Background: Primary angioplasty has been introduced for the treatment of symptomatic cerebral vasospasm in patients with subarachnoid hemorrhage (SAH). The data regarding the therapeutic benefit of angioplasty in improving patient outcomes are limited, hence its utilization at hospitals remains controversial and currently is not reimbursed by Medicare or major insurance companies.
Methods: We analyzed the data from Nationwide Inpatient Sample (NIS), a nationally representative dataset of all admissions in the United States from 2005 to 2007. We analyzed the prevalence of angioplasty procedure for cerebral vasospasm at the national level. In-hospital mortality, discharge status, length of stay, and cost of hospitalization were compared between hospitals performing angioplasty with those not performing angioplasty in multivariable model, adjusted for patient's age, utilization of endovascular aneurysm obliteration, and disease severity.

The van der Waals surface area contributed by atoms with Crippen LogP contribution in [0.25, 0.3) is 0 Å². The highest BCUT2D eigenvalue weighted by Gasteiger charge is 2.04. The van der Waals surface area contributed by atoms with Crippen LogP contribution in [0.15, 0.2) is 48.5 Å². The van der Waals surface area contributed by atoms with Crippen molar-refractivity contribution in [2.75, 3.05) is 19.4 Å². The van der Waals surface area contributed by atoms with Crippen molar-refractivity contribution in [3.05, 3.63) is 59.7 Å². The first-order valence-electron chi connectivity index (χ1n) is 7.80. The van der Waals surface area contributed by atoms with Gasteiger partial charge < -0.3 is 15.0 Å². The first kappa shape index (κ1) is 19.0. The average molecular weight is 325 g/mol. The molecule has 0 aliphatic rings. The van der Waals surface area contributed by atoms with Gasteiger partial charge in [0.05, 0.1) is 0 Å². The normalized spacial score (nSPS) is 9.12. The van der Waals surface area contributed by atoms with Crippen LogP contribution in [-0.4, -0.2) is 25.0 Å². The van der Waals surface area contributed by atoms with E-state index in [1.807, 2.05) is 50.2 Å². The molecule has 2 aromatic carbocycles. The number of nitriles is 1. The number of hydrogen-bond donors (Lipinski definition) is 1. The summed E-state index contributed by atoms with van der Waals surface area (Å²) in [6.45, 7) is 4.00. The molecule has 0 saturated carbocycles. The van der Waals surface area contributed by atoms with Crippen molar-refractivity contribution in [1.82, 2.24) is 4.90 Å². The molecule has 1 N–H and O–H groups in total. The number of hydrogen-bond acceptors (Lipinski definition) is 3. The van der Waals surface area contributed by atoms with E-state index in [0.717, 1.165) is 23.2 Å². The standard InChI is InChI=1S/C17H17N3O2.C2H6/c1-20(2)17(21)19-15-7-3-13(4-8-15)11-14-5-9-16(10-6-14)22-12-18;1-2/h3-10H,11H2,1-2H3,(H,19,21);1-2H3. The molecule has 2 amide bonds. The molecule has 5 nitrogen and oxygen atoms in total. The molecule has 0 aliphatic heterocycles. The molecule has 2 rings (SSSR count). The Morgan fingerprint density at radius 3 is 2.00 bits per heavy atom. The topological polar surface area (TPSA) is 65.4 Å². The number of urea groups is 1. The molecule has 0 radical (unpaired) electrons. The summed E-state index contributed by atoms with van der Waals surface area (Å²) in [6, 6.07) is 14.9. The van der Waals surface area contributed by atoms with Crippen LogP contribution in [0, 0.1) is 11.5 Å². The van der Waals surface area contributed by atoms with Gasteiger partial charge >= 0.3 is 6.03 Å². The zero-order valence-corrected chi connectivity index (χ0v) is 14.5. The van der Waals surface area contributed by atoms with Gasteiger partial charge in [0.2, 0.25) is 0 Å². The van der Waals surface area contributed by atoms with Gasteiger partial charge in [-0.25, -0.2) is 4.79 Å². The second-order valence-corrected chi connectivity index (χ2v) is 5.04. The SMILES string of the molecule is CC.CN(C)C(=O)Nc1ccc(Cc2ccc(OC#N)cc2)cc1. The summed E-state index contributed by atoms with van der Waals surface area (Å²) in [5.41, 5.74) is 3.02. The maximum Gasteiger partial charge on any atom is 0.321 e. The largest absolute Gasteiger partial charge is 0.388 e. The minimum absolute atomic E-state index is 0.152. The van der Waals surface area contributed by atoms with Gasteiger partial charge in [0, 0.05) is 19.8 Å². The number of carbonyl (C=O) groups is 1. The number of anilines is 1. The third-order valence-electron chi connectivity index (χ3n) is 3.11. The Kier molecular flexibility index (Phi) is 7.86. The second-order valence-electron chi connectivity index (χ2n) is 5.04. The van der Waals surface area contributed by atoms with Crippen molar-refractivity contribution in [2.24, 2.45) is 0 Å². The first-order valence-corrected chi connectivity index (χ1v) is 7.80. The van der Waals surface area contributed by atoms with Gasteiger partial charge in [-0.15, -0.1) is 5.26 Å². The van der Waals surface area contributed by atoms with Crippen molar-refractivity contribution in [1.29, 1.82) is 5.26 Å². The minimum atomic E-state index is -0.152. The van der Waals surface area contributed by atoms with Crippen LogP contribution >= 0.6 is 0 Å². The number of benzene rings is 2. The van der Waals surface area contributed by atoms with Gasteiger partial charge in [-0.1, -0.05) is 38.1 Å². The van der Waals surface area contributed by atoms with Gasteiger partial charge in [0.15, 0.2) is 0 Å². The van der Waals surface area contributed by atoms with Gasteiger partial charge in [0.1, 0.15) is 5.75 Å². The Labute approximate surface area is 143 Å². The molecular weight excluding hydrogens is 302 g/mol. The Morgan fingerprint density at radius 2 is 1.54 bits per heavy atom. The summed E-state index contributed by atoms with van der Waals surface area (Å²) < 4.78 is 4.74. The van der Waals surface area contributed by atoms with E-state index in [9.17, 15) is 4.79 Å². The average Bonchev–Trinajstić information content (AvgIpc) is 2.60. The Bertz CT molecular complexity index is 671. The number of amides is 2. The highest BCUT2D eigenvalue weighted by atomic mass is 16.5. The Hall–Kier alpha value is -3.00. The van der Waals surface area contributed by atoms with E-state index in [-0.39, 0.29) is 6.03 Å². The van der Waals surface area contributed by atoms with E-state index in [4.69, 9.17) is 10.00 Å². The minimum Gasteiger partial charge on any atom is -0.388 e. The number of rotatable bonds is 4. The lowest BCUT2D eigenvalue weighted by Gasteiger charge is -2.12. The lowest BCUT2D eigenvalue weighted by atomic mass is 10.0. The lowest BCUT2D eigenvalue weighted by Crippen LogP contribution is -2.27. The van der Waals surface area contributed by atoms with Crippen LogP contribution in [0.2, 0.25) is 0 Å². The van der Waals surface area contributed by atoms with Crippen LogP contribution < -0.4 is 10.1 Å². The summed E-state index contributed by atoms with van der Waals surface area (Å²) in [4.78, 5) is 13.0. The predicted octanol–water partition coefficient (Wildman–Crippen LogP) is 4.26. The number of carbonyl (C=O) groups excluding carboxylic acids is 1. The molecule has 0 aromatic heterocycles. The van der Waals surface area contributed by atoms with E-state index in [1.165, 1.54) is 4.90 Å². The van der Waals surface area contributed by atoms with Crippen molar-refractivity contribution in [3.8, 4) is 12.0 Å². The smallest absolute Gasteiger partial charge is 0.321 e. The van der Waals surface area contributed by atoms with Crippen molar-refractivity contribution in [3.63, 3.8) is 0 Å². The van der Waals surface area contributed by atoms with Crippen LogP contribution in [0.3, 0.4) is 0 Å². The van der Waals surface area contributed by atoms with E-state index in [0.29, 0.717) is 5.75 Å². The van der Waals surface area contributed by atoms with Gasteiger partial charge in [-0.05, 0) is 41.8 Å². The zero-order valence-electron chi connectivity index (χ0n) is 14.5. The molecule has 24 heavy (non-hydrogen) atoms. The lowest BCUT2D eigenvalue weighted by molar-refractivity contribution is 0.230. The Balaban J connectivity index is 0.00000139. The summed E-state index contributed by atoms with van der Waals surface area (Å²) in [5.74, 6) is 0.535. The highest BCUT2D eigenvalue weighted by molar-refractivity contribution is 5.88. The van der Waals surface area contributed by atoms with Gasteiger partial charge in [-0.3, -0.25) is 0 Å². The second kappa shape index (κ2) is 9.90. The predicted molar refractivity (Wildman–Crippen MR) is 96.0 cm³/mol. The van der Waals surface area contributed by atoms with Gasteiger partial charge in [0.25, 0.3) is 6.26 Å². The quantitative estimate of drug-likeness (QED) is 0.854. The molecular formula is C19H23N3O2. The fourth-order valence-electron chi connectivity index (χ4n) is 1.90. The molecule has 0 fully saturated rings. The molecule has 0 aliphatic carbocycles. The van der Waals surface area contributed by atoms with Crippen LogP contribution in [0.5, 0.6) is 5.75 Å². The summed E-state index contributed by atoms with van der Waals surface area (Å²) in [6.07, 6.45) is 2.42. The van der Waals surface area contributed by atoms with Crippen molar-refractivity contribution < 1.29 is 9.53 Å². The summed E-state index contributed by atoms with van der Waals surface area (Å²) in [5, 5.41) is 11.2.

Results: Of the 74,356 estimated patients with nontraumatic SAH, 47% (n = 35,172) were admitted to hospitals that perform angioplasty for cerebral vasospasm and only 1307 patients (3.8%) were treated with angioplasty for vasospasm. In multivariable analysis, after adjustment for patient and hospital characteristics, we found that patients admitted to hospitals performing angioplasty had higher rates of discharge to home without supervision (OR 1.3, 95% CI: 1.1-1.6). There was no difference in in-hospital mortality, length of stay, or cost of hospitalization.
Conclusions: Our analysis suggests that the odds of a patient being discharged to home are better at hospitals performing angioplasty for cerebral vasospasm. Provision of angioplasty may be used as a surrogate marker of model of care in management of patients with SAH.